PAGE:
The patient was prescribed MLD to decongest lymphatics and encourage movement of lymph, compression garments for support of vasculature (blood and lymph), skin brushing to encourage blood flow in the skin and movement of lymph into initial lymphatics in the skin, mechanical movement of lymph through exercise, and maintaining normal blood and lymphatic structure though diet and polyphenols.
The main oral treatment prescribed at this visit was selenium, a trace mineral that has been shown to decrease edema in tissues and reduce the incidence of erysipelas skin infections in patients with chronic lymphedema [27,28], with the goal being to decrease pre-lymph fluid in the tissue and therefore adipose tissue growth.
The patient underwent an initial evaluation of limb perometry and digital photography of bilateral upper and lower extremities (Figures 1 and 2). The patient presented with a volume of 2455 ml for the left upper extremity, and 2254 ml for the right upper extremity (Figures 1 and 3). The patient also presented with a volume of 8593 ml for the left lower extremity, and 8490 ml for the right lower extremity (Figures 2 and 3).
The physical therapist diagnosed the patient with moderate, stage II lipolymphedema of bilateral upper extremities, and severe, stage II lipolymphedema of bilateral lower extremities. The patient was prescribed physical therapy to include MLD, skin care, HIVAMAT, compression bandaging and therapeutic exercise 5 times a week for 1-4 weeks for each limb, with weekly reassessment of volume measures.
The patient underwent physical therapy 4-5 times per week for 6 weeks, during which time she continued her selenium. The patient received MLD with HIVAMAT, and compression bandaging for three weeks for the right lower extremity, and one week for the left lower extremity. The patient did not undergo compression bandaging of her upper extremities secondary to reports of pain after the first visit of compression bandaging of the left upper extremity but did undergo MLD with HIVAMAT for bilateral upper extremities for four visits each limb.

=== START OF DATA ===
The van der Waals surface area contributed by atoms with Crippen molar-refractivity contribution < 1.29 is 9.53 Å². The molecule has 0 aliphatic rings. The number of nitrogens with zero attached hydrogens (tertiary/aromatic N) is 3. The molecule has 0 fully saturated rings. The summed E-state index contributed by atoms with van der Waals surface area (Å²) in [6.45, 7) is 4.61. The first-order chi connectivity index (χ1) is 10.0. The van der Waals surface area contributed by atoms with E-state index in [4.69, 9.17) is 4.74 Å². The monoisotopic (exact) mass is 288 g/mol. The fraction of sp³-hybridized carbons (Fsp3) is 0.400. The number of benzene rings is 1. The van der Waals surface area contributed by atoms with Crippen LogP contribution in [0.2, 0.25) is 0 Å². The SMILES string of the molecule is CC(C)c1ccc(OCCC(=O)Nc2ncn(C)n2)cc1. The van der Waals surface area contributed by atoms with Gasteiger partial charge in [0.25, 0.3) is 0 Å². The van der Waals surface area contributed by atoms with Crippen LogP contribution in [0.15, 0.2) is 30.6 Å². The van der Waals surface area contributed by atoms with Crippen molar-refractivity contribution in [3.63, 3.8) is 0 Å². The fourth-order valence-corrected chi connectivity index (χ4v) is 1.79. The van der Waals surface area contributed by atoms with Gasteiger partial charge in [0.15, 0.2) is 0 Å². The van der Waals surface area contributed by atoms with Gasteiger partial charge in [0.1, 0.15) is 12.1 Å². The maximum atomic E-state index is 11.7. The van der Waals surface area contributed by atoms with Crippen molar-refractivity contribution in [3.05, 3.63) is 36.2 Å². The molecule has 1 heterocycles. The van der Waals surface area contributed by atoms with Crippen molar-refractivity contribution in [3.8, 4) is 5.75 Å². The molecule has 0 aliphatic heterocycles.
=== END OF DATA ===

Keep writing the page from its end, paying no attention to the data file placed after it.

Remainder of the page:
Volume measurements of limbs were reassessed after the first week of treatment for the left lower extremity measuring 2466 ml in volume for the left upper extremity, and 2254 ml in volume for the right upper extremity, both unchanged from previous. The left lower extremity measured 8023 ml and the right lower extremity 8065 ml, representing a 570 ml and 425 ml decrease, respectively, or a 6.6% and 5.0% change in volume (Figure 3). This changed the diagnosis to moderate, stage II lipolymphedema of bilateral lower extremities. The patient was measured and fitted with a compression garment for the left lower extremity.
The patient’s second week of physical therapy consisted of right lower extremity treatment. The reassessment by perometry at the end of the second week revealed the left upper extremity had a volume of 2309 ml and the right upper extremity had a volume of 2208 ml, representing a decrease of 157 ml in the left upper extremity and 46 ml in the right upper extremity, or a 6.3% and 2.0% change in volume, respectively, compared to the volumes noted during the initial evaluation (Figure 3). The patient presented with 7604 ml in the left lower extremity and 7817 ml for the right lower extremity, representing a 989 ml decrease in the left lower extremity and 673 ml decrease in the right lower extremity, or a 11.5% and 7.9% respective decrease as compared to the initial evaluation. The patient was measured and fitted with a compression garment for the right lower extremity at that time.